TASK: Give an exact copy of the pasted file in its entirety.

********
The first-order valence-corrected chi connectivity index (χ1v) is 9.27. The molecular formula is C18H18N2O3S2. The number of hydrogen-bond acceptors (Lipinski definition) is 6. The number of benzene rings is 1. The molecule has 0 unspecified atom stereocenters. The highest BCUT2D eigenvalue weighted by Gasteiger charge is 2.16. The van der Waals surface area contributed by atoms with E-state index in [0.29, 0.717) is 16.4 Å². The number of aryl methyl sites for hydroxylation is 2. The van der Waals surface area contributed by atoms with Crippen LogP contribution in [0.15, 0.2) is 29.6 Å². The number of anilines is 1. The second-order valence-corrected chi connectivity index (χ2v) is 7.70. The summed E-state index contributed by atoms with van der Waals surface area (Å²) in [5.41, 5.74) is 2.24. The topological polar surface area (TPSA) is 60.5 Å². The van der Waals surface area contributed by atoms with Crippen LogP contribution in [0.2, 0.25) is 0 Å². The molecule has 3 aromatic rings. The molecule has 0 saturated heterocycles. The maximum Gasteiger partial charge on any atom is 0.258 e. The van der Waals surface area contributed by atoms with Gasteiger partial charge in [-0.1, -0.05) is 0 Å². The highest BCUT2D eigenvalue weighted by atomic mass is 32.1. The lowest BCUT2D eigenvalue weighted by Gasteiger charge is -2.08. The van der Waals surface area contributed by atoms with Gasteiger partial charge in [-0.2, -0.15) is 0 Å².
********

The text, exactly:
The first-order valence-corrected chi connectivity index (χ1v) is 9.27. The molecular formula is C18H18N2O3S2. The number of hydrogen-bond acceptors (Lipinski definition) is 6. The number of benzene rings is 1. The molecule has 0 unspecified atom stereocenters. The highest BCUT2D eigenvalue weighted by Gasteiger charge is 2.16. The van der Waals surface area contributed by atoms with E-state index in [0.29, 0.717) is 16.4 Å². The number of aryl methyl sites for hydroxylation is 2. The van der Waals surface area contributed by atoms with Crippen LogP contribution in [0.15, 0.2) is 29.6 Å². The number of anilines is 1. The second-order valence-corrected chi connectivity index (χ2v) is 7.70. The summed E-state index contributed by atoms with van der Waals surface area (Å²) in [5.41, 5.74) is 2.24. The topological polar surface area (TPSA) is 60.5 Å². The van der Waals surface area contributed by atoms with Crippen LogP contribution in [0.2, 0.25) is 0 Å². The molecule has 3 aromatic rings. The molecule has 0 saturated heterocycles. The maximum Gasteiger partial charge on any atom is 0.258 e. The van der Waals surface area contributed by atoms with Gasteiger partial charge in [-0.1, -0.05) is 0 Å². The highest BCUT2D eigenvalue weighted by atomic mass is 32.1. The lowest BCUT2D eigenvalue weighted by Gasteiger charge is -2.08. The van der Waals surface area contributed by atoms with Gasteiger partial charge in [-0.2, -0.15) is 0 Å².